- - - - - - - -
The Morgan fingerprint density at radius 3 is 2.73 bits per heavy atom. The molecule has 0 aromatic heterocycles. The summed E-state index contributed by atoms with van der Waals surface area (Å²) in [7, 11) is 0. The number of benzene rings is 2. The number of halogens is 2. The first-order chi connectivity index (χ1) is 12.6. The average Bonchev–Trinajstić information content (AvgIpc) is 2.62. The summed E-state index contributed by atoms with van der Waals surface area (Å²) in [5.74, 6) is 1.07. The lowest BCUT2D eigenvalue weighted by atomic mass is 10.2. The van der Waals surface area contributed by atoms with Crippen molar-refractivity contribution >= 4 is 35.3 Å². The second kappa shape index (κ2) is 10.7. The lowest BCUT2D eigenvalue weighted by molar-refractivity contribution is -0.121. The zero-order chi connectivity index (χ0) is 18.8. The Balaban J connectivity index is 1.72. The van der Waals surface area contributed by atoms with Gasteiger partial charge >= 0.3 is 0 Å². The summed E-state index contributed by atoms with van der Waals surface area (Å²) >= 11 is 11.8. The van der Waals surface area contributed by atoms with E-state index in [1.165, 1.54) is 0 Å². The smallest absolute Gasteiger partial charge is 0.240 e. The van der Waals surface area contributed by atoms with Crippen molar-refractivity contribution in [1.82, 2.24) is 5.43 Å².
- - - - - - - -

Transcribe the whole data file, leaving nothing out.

The Morgan fingerprint density at radius 3 is 2.73 bits per heavy atom. The molecule has 0 aromatic heterocycles. The summed E-state index contributed by atoms with van der Waals surface area (Å²) in [7, 11) is 0. The number of benzene rings is 2. The number of halogens is 2. The first-order chi connectivity index (χ1) is 12.6. The average Bonchev–Trinajstić information content (AvgIpc) is 2.62. The summed E-state index contributed by atoms with van der Waals surface area (Å²) in [5.74, 6) is 1.07. The lowest BCUT2D eigenvalue weighted by atomic mass is 10.2. The van der Waals surface area contributed by atoms with Crippen molar-refractivity contribution >= 4 is 35.3 Å². The second kappa shape index (κ2) is 10.7. The lowest BCUT2D eigenvalue weighted by molar-refractivity contribution is -0.121. The zero-order chi connectivity index (χ0) is 18.8. The Balaban J connectivity index is 1.72. The van der Waals surface area contributed by atoms with Gasteiger partial charge >= 0.3 is 0 Å². The summed E-state index contributed by atoms with van der Waals surface area (Å²) >= 11 is 11.8. The van der Waals surface area contributed by atoms with E-state index in [1.165, 1.54) is 0 Å². The smallest absolute Gasteiger partial charge is 0.240 e. The van der Waals surface area contributed by atoms with Crippen molar-refractivity contribution in [1.82, 2.24) is 5.43 Å².